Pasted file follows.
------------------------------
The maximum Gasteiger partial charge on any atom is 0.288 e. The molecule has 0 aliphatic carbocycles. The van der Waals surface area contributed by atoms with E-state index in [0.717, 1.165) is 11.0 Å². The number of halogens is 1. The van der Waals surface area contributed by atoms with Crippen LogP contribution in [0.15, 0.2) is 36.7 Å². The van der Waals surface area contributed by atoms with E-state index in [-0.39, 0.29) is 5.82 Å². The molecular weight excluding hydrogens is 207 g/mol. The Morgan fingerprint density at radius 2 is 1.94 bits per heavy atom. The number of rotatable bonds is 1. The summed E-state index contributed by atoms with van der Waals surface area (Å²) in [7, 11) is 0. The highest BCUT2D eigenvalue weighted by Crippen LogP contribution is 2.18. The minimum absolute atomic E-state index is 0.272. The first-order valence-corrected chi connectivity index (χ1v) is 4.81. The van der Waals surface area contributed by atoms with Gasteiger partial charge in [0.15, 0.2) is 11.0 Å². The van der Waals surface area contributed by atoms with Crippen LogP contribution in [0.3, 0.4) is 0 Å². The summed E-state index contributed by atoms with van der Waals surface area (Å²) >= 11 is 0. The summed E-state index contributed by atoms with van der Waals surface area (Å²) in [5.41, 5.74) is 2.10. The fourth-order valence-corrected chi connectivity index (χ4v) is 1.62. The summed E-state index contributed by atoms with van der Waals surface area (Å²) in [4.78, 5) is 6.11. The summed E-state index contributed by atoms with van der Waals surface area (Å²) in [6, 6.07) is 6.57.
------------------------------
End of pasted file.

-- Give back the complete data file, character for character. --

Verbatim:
The maximum Gasteiger partial charge on any atom is 0.288 e. The molecule has 0 aliphatic carbocycles. The van der Waals surface area contributed by atoms with E-state index in [0.717, 1.165) is 11.0 Å². The number of halogens is 1. The van der Waals surface area contributed by atoms with Crippen LogP contribution in [0.15, 0.2) is 36.7 Å². The van der Waals surface area contributed by atoms with E-state index in [-0.39, 0.29) is 5.82 Å². The molecular weight excluding hydrogens is 207 g/mol. The Morgan fingerprint density at radius 2 is 1.94 bits per heavy atom. The number of rotatable bonds is 1. The summed E-state index contributed by atoms with van der Waals surface area (Å²) in [7, 11) is 0. The highest BCUT2D eigenvalue weighted by Crippen LogP contribution is 2.18. The minimum absolute atomic E-state index is 0.272. The first-order valence-corrected chi connectivity index (χ1v) is 4.81. The van der Waals surface area contributed by atoms with Gasteiger partial charge in [0.15, 0.2) is 11.0 Å². The van der Waals surface area contributed by atoms with Crippen LogP contribution in [0.3, 0.4) is 0 Å². The summed E-state index contributed by atoms with van der Waals surface area (Å²) >= 11 is 0. The summed E-state index contributed by atoms with van der Waals surface area (Å²) in [5.41, 5.74) is 2.10. The fourth-order valence-corrected chi connectivity index (χ4v) is 1.62. The summed E-state index contributed by atoms with van der Waals surface area (Å²) in [4.78, 5) is 6.11. The summed E-state index contributed by atoms with van der Waals surface area (Å²) in [6, 6.07) is 6.57.